The State of the Novel
Today I reprint an essay on book publishing by Martin Shepard, who with his wife Judith own and operate The Permanent Press, the small publishing house which published my novel I-State Lines. If you have ever wondered why the book industry seems declining or sickly, this insightful essay is a real eye-opener.
The State of the Novel by Martin Shepard
When we started publishing 27 years ago, editors at major publishing houses seemed to hold the balance of power in deciding what books to take on, which allowed editors to pick books they loved to read. But over the years that balance has shifted. Loving a book is not enough, for today’s conglomerates insist on taking books they believe can make money. Their choices of what to publish are dictated, ultimately, by salesmen--by in-house salespersons and/or Barnes & Noble buyers, who vet titles they feel have limited sales potential.
The problem with this shift, as it concerns the novel in particular, is not conducive to the promotion of fine fiction despite the fact that exceptional books do still appear. Nor is it a good thing for a gifted novelist who fails to make a big impact with his or her first or second book.
We’ve sold reprint rights over the years to books we’ve published in hardcover, with the authors then advancing to more lucrative contracts for their next books with the hardcover arm of the acquiring paperback house. And while their new novels continued to receive wonderful reviews, they failed to sell the required number of copies to turn a profit (usually a minimum of 10,000 books). After one or two such efforts they rarely receive another contract from a major house and have little choice but to return to us or another small press because the verdict is in: they are deemed not profitable.
One gifted writer I know got around this problem by changing his name, submitting his fifth book as a 'first novel' to one of the majors, and got the deal his talent deserved. Had Barnes & Noble reported back on his earlier sales figures to his new publisher, he would most likely not have gotten the contract he received.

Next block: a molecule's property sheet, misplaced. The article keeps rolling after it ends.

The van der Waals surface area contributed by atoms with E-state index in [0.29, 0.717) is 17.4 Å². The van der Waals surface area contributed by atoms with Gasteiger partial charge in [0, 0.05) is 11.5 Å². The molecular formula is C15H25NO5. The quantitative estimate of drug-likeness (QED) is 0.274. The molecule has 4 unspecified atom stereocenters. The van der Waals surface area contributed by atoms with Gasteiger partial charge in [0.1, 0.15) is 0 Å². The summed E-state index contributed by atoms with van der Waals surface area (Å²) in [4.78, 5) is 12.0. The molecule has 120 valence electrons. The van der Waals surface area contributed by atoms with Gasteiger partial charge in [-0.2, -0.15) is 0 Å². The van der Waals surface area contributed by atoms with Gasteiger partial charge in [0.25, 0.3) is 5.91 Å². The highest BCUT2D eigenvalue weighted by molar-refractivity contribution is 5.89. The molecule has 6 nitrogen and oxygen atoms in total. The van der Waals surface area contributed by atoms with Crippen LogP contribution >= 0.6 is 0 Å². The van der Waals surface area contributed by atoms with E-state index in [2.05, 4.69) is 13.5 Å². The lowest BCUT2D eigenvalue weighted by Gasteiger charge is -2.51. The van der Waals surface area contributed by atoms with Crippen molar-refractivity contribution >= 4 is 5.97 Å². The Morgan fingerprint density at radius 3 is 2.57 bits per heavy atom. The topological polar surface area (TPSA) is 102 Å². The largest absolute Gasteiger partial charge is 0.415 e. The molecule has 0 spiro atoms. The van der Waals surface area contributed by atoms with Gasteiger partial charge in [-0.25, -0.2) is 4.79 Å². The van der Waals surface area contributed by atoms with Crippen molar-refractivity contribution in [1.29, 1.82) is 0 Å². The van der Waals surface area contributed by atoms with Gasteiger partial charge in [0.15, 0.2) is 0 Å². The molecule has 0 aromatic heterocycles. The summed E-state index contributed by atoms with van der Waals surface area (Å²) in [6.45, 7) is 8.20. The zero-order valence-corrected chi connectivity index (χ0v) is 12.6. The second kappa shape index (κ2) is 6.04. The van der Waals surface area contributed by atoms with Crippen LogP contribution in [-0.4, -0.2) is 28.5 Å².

Since we have no sales force and don’t consult with Barnes & Noble, Judy--my wife and co-publisher--can only publish books we like to read. Corporate publishers assume to know the reading tastes of the general public. We operate on the assumption that if we like to read a book, there are others like us out there that represent a decent potential audience.
I’ll gladly admit that their operating model may be superior to ours. But how, then, does one account for the ever shuffling job-scene at the top, where senior editorial and marketing people are let go by one house because of 'poor performance' and are then picked up by others? Or the innumerable times that books, which have been passed over by mainstream publishers as unmarketable, break out when, as a last resort, authors or agents run out of options and take these manuscripts to a small press?
It would seem to me that this 'expertise' in determining an audience (and sales) by the chains and sales forces is far from perfect. If these experts were so able, how does one explain the marginal profitability of the industry at all levels? Also, these sorts of assumptions lead, increasingly, to more and more sameness--books that follow a formula, while winnowing out those with something more unique to say.
This impoverishes what’s left of the reading public, for in fiction, at least, they are offered minor variations on the 'lowest-common-denominator-widest-possible-audience' books that tend to overwhelm the marketplace. The consequence, of course, is that this contributes to the dumbing-down of America.
By nature I’m a skeptic and someone whose life has been shaped in part by questioning authority. In the process I’ve come to appreciate that what most often passes for authority is little more than Frank Morgan--a spindly-shanked nondescript everyman--hiding behind the impressive image of the Wizard of Oz. Sadly, the 'authorities'--the movers and shakers of the publishing world--not only affect what’s 'fit to publish,' but these bottom line judgments are antithetical to originality, for they take the 'novel' out of the novel.
For a personal account by a published author on the travails of getting a book in print, I highly recommend Kissing Frogs: The Greatest Risk by author John Joss.
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Tuesday, October 09, 2007
The State of the Novel
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